Three quarters say rent payments should be proof someone can afford a mortgage

Matthew SmithHead of Data Journalism
June 10, 2022, 7:45 AM GMT+0

Such a view is widely supported across social and voting groups

Yesterday the government set out a series of housing policies designed to boost home ownership, including the extension of right to buy and allowing recipients of housing benefit to use those welfare payments to pay for a mortgage.

While this latter policy in particular has been widely derided, many will agree with Boris Johnson’s claim that it should be easier to get a mortgage.

A common complaint among aspiring housebuyers is that mortgage lenders refuse to accept that a history of paying rent is proof that a person can afford to keep up payments on a mortgage. This is despite the fact that renting a property would often be more expensive than owning it – indeed, the government’s own figures suggest 50% of renters could afford the monthly cost of a mortgage.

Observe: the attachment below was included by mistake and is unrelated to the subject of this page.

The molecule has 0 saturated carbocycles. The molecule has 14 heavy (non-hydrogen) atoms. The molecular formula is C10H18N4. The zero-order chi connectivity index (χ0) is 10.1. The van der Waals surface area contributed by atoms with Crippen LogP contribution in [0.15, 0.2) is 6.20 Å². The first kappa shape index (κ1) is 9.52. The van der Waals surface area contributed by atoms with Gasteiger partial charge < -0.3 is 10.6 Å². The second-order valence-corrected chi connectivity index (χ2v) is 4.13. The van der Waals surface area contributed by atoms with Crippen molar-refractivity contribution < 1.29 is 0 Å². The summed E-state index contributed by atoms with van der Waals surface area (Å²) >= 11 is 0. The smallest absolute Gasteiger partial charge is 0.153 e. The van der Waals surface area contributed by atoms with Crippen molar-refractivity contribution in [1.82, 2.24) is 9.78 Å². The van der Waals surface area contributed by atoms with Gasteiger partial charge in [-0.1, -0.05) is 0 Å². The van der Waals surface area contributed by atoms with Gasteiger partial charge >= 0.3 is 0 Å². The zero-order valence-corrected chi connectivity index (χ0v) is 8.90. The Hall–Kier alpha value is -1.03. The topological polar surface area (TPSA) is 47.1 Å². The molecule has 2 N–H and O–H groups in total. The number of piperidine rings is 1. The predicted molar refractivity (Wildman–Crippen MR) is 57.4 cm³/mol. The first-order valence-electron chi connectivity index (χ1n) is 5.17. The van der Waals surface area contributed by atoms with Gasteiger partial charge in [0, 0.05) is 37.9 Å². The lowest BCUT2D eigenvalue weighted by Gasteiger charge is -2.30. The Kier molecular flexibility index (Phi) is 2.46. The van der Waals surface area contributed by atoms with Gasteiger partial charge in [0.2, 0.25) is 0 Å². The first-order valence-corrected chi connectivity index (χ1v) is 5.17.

A YouGov poll conducted in February shows that three quarters of Britons (76%) think that banks and other mortgage lenders should accept a history of regular rent payments as proof of affordability when it comes to applying for a mortgage.

A mere 6% of people say they should not, with 17% unsure.

That mortgage payments should be acceptable to mortgage lenders as proof of affordability is widely held across all social groups and voting groups.

A separate YouGov study in January found that most Britons also support interventionist policies to tackle the housing crisis, including councils being empowered to seize and resell empty homes.

See the full results here

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